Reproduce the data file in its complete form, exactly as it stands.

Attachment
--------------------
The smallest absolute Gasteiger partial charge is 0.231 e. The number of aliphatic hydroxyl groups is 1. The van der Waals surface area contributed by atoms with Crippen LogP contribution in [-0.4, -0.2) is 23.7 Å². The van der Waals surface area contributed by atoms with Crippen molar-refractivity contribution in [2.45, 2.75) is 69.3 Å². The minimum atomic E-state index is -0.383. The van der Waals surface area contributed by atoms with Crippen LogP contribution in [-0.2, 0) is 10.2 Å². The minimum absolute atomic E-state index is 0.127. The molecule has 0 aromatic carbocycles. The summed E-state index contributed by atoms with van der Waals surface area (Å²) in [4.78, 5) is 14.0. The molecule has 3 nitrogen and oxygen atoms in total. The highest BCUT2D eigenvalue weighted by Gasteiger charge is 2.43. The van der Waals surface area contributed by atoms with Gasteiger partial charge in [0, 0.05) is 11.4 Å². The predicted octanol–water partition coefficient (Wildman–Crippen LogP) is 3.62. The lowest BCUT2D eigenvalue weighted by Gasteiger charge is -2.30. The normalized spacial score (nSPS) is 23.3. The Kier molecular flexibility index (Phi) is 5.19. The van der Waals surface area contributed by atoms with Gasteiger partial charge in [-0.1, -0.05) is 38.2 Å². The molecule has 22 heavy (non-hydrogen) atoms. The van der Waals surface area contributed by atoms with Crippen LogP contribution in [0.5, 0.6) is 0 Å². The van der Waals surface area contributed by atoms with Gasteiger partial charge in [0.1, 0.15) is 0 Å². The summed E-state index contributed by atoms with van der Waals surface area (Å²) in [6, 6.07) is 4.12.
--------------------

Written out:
The smallest absolute Gasteiger partial charge is 0.231 e. The number of aliphatic hydroxyl groups is 1. The van der Waals surface area contributed by atoms with Crippen LogP contribution in [-0.4, -0.2) is 23.7 Å². The van der Waals surface area contributed by atoms with Crippen molar-refractivity contribution in [2.45, 2.75) is 69.3 Å². The minimum atomic E-state index is -0.383. The van der Waals surface area contributed by atoms with Crippen LogP contribution in [-0.2, 0) is 10.2 Å². The minimum absolute atomic E-state index is 0.127. The molecule has 0 aromatic carbocycles. The summed E-state index contributed by atoms with van der Waals surface area (Å²) in [4.78, 5) is 14.0. The molecule has 3 nitrogen and oxygen atoms in total. The highest BCUT2D eigenvalue weighted by Gasteiger charge is 2.43. The van der Waals surface area contributed by atoms with Gasteiger partial charge in [0, 0.05) is 11.4 Å². The predicted octanol–water partition coefficient (Wildman–Crippen LogP) is 3.62. The lowest BCUT2D eigenvalue weighted by Gasteiger charge is -2.30. The normalized spacial score (nSPS) is 23.3. The Kier molecular flexibility index (Phi) is 5.19. The van der Waals surface area contributed by atoms with Gasteiger partial charge in [-0.1, -0.05) is 38.2 Å². The molecule has 22 heavy (non-hydrogen) atoms. The van der Waals surface area contributed by atoms with Crippen LogP contribution in [0.5, 0.6) is 0 Å². The van der Waals surface area contributed by atoms with Gasteiger partial charge in [0.1, 0.15) is 0 Å². The summed E-state index contributed by atoms with van der Waals surface area (Å²) in [6, 6.07) is 4.12.